Nigeria became the third African nation, after Sierra Leone and Liberia, to declare a national emergency on Friday as the region’s healthcare systems struggle to cope with the advance of one of the deadliest diseases known to man.
“The outbreak is moving faster than we can control it,” WHO Director-General Margaret Chan told reporters on a telephone briefing from her Geneva headquarters.
The U.N. agency said all states where Ebola had passed from one person to another should declare a national emergency. It called the outbreak “particularly serious” but said there should be no general ban on international travel or trade.
“The declaration … will galvanise the attention of leaders of all countries at the top level. It cannot be done by the ministries of health alone,” Chan said.
In Nigeria, which has confirmed seven cases of Ebola since a man fell sick on arrival from Liberia, President Goodluck Jonathan declared a national state of emergency and approved 1.9 billion naira ($11.7 million) of emergency funds to combat the virus.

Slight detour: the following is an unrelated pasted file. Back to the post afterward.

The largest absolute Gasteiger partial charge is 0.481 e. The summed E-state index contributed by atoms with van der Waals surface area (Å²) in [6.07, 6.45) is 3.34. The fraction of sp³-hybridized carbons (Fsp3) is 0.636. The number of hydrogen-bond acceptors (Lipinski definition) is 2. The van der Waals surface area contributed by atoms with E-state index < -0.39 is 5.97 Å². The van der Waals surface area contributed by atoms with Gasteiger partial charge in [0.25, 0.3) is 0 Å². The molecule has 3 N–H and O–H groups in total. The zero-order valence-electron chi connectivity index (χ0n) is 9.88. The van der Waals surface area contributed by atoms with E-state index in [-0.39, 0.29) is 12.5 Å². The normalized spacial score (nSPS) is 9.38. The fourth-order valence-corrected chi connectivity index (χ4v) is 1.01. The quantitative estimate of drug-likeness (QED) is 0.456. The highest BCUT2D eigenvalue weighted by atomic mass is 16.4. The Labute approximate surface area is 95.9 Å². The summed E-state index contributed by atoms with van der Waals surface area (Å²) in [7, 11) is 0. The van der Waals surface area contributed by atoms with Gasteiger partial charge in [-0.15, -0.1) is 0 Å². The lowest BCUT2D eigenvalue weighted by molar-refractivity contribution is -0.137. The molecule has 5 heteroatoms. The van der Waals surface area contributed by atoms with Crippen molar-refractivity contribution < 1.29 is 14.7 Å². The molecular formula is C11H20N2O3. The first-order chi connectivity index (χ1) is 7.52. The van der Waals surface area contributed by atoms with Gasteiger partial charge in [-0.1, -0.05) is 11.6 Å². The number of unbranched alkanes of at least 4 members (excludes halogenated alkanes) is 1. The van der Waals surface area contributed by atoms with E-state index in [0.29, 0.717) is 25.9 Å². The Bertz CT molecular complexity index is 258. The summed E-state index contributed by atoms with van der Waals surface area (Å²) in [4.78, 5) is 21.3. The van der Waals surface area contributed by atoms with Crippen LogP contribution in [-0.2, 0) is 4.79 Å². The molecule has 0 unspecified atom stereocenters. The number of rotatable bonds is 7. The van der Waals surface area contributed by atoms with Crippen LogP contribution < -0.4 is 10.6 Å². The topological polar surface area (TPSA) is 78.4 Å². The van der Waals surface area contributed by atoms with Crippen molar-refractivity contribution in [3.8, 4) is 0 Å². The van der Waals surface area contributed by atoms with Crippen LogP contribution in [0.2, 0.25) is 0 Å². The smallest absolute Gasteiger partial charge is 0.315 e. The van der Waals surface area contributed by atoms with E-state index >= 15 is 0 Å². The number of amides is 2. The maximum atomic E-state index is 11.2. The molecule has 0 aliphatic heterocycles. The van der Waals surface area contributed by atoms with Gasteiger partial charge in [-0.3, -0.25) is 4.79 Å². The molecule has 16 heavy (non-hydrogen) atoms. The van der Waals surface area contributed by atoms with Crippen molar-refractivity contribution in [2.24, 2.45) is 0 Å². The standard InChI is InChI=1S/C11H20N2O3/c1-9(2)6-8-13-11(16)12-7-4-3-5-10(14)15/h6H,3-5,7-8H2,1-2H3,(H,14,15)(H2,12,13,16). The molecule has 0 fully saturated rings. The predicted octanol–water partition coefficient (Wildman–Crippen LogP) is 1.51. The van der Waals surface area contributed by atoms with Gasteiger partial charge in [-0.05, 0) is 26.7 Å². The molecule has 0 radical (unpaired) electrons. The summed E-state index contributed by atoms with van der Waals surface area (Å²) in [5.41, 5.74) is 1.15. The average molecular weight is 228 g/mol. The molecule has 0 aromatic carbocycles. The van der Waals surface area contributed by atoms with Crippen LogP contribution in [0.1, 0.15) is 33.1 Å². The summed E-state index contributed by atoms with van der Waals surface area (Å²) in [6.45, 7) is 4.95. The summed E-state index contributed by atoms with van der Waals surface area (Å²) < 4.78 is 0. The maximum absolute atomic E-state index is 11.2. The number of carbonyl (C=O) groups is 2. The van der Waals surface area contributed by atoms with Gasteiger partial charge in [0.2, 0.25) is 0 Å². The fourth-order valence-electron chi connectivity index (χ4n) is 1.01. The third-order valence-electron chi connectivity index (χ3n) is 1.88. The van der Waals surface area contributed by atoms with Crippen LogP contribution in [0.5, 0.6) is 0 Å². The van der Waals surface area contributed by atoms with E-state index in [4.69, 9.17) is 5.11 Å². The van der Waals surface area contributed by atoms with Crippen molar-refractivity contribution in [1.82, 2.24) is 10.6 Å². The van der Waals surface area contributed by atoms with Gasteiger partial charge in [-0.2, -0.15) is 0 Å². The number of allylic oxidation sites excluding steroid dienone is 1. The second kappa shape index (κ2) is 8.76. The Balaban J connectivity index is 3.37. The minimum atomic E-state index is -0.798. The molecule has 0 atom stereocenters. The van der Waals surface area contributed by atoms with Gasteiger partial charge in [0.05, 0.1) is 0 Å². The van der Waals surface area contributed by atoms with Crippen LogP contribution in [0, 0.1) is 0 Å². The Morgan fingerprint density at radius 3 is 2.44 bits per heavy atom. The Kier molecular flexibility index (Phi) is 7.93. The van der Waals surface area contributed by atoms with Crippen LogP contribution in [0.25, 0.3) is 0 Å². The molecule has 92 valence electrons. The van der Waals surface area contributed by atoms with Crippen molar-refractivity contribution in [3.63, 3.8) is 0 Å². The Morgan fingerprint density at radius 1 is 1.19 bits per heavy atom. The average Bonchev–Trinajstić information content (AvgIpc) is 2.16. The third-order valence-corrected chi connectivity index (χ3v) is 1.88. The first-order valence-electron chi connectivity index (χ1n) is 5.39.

The WHO has been accused of failing to respond fast enough to the outbreak, which it said on May 18 could be declared over by May 22. It has since become more conservative in its predictions, said head of health security, Keiji Fukuda.
“At that point we thought that it was likely that it would come under control based on our experience. This outbreak has developed in ways we have not seen before,” Fukuda told reporters.
“The likelihood is that things will get worse before they get better,” he said, adding that the WHO is prepared for an outbreak that persists at a high level for months.
Medical charity Medecins Sans Frontieres (MSF) said the declaration showed WHO’s seriousness in tackling the outbreak but added that statements should be translated into action.
“For weeks, MSF has been repeating that a massive medical, epidemiological and public health response is desperately needed to saves lives,” said MSF Director of Operations Bart Janssens- Reuters